The earliest available population-based data on causes of deaths among under-five children in Bangladesh were collected from Matlab in 1975-1977. The diarrhoea-specific under-five mortality rate was 80 deaths per 1,000 children (46.6 due to watery diarrhoea and 33.4 due to dysentery) (3). Since methods for verbal autopsy have changed, we compared the current estimates by adjusting to make these similar to the previous estimates. Our adjustments for the current data assumed that all the deaths attributed to diarrhoea were, in fact, due to diarrhoea, that 50% of deaths attributed to diarrhoea combined with respiratory disease were due to diarrhoea, and that one-third of deaths due to combined measles with diarrhoea or respiratory disease were due to diarrhoea. With these assumptions, using the most recently-available national verbal autopsy data (1999-2003), diarrhoea accounted for 5.4 deaths per 1,000 children (12,14). Thus, Bangladesh has experienced a >90% reduction in the incidence of deaths due to childhood diarrhoea over the last 25 years.
This remarkable progress is likely due to a combination of factors, including improvements in nutrition, improved microbiological quality of drinking-water, following the substitution of surface-water sources for shallow tubewells, reductions in case-fatality ratio from the widespread use of oral rehydration solution (ORS), and wide-scale use of measles vaccine and vitamin A in primary healthcare programmes.
Nevertheless, 5.4 deaths per 1,000 births remain a substantial cause of childhood deaths in Bangladesh. Treatment of diarrhoeal disease consumes substantial resources, and the demand for ORS exceeds 200 million sachets annually. The increased prevalence of antimicrobial resistance, especially to Shigella species (15) and to Vibrio cholerae (16), threatens to complicate treatment and risks, increasing case-fatality ratios of patients who present for treatment.
Key issues contributing to burden of diarrhoeal disease
Several factors contribute to the ongoing severity of diarrhoeal disease in Bangladesh. First, the living environment, including foodstuffs and sources of drinking-water, is heavily contaminated with human enteric pathogens. The underlying forces that drive this contamination include poverty in the country and the high density of population. Bangladesh has the highest density of population compared to any country in the world that is not a small city state (17). Population growth and loss of land mass from global warming and elevated sea levels are expected to further markedly increase this density (see the paper on Population in this volume for additional discussion on the effects of global warming on Bangladesh).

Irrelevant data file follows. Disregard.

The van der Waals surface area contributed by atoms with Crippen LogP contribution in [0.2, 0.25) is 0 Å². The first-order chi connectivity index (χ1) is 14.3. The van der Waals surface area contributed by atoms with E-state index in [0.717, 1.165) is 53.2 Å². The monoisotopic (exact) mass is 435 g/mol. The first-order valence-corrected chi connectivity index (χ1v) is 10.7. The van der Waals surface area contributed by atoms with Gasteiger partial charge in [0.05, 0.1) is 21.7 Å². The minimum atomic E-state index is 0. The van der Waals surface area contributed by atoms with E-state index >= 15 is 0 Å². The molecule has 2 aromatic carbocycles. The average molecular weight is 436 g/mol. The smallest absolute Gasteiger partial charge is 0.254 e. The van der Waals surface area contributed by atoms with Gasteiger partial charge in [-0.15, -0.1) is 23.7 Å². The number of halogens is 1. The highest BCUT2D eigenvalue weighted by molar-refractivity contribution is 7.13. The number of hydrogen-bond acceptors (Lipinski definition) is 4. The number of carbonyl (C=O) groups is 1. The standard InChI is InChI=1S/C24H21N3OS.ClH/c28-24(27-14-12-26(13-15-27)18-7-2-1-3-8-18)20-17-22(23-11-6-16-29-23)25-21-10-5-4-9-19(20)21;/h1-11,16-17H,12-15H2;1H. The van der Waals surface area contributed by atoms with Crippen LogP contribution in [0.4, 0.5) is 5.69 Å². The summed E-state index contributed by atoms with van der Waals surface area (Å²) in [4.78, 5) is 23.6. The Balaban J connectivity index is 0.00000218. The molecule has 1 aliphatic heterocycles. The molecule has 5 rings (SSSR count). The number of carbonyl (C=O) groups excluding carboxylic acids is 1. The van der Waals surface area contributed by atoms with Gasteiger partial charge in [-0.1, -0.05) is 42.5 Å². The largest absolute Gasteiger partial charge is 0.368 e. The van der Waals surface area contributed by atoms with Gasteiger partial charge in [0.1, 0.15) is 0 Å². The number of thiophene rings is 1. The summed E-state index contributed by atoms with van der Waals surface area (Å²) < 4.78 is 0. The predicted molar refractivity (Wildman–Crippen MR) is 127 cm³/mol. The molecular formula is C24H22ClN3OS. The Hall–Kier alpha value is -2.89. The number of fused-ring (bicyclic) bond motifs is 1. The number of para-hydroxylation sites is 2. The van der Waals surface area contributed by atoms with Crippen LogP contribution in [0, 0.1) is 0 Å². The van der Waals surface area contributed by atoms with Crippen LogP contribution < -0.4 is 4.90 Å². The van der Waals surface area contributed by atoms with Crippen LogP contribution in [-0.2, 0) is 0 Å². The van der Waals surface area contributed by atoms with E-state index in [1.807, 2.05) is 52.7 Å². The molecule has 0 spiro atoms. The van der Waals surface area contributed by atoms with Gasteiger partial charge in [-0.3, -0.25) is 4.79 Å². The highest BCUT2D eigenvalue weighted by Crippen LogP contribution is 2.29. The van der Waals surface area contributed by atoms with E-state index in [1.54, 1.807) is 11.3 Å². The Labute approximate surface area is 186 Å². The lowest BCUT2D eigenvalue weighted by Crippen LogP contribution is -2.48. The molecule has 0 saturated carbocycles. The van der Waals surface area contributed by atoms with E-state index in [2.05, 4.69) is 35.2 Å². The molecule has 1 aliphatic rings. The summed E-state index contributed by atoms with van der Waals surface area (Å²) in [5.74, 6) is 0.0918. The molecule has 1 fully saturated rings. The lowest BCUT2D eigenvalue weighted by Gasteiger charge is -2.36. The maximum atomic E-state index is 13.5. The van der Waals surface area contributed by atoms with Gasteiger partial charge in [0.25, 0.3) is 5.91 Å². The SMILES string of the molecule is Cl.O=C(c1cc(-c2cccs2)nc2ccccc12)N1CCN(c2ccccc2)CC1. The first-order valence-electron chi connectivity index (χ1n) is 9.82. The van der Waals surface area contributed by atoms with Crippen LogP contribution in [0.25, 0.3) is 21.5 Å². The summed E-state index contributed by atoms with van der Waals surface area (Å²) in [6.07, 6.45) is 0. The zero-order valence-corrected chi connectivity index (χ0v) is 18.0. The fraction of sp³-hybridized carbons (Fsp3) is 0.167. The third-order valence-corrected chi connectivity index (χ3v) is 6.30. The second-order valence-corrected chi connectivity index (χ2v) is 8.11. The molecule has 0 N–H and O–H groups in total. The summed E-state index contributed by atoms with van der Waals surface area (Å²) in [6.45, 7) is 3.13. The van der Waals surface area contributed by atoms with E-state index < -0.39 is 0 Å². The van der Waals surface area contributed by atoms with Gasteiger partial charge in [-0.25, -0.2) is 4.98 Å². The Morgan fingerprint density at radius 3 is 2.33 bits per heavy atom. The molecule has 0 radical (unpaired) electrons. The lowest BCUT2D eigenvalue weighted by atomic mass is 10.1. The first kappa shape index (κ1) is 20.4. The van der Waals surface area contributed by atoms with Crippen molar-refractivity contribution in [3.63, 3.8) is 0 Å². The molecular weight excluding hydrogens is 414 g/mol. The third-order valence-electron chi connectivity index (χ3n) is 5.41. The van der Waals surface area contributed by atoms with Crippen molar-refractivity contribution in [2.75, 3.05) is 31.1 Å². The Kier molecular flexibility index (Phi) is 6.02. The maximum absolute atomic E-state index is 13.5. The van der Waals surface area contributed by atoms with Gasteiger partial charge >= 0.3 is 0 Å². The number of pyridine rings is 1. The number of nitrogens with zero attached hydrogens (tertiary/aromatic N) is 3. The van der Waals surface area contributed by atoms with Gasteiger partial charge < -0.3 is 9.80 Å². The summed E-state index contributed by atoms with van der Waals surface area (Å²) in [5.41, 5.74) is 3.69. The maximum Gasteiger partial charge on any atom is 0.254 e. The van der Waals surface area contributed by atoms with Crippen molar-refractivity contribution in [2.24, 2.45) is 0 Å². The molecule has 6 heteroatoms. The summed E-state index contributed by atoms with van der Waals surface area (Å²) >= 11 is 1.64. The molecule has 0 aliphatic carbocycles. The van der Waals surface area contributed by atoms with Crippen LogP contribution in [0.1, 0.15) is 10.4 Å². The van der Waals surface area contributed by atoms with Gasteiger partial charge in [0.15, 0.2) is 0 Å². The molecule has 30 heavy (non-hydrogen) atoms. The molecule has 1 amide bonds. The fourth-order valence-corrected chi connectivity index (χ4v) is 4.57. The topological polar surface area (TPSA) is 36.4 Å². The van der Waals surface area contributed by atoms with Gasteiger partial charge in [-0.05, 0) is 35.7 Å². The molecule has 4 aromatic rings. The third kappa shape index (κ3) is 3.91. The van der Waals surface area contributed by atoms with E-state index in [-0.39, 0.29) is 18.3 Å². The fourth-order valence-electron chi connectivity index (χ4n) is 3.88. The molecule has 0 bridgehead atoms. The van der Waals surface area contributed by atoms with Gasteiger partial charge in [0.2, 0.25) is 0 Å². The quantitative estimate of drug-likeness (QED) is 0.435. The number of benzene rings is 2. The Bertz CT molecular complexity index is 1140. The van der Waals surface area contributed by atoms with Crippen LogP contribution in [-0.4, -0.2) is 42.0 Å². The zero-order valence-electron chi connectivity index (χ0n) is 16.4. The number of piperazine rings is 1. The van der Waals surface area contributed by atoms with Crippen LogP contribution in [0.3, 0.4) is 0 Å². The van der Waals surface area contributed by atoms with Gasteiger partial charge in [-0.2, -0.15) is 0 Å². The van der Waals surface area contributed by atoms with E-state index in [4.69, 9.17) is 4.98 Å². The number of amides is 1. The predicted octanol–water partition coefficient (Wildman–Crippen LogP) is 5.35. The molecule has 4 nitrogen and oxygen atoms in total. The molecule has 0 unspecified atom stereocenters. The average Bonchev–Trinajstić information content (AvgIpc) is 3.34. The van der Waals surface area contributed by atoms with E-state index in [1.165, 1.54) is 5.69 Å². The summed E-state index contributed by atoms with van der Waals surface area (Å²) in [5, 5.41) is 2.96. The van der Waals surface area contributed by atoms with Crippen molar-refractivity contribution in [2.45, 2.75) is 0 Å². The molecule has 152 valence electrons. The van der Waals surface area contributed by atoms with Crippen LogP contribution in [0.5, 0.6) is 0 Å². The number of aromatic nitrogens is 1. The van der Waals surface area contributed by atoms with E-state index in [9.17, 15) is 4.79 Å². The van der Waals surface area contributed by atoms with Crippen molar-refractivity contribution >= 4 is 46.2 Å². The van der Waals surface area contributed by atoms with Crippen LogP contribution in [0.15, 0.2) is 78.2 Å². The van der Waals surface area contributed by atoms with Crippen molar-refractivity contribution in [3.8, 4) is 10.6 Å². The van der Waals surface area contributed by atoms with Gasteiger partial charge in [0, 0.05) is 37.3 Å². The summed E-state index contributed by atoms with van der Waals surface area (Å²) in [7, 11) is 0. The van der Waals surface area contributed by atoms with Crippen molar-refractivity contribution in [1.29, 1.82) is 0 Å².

Second, although there has been some improvement in the nutritional status of Bangladeshi children, malnutrition remains widespread, with 43% of children aged less than five years being stunted, that is below 2 standard deviations from the mean of the reference population, and 17% are severely stunted (18). Malnutrition increases the risk of diarrhoea and the risk of mortality from diarrhoeal disease (19-21).
A third factor that contributes importantly to the burden of diarrhoeal disease in Bangladesh is that the country provides a large natural ecological niche for V. cholerae and enterotoxigenic E. coli (ETEC). Most vibrios are non-pathogenic, but some toxin-producing V. cholerae cause severe human disease. At the ICDDR,B hospital, V. cholerae causes 20-30% of cases of severe diarrhoeal disease each year (22). Since V. cholerae is endemic only in a few geographies globally, it has not attracted the same attention for vaccine development and prevention that other important pathogens have. ETEC is also common and occurs throughout the developing world, but is difficult for most laboratories to diagnose; so, it commonly goes unrecognized (23,24).
A fourth factor is the universal exposure to rotavirus, a serious pathogen that is disproportionately responsible for severe diarrhoeal illness in children aged less than two years. Recent analysis suggests that at least 38% of childhood deaths from diarrhoea are due to rotavirus (25). Surveillance from two typical upazila (subdistrict) health centres found that rotavirus was responsible for 13% of all hospital admissions of under-five children (Siddique K. Unpublished data). Unlike the bacterial pathogens, the burden of rotavirus will not lessen even if water and sanitation improves; it is common in developing and industrialized countries alike.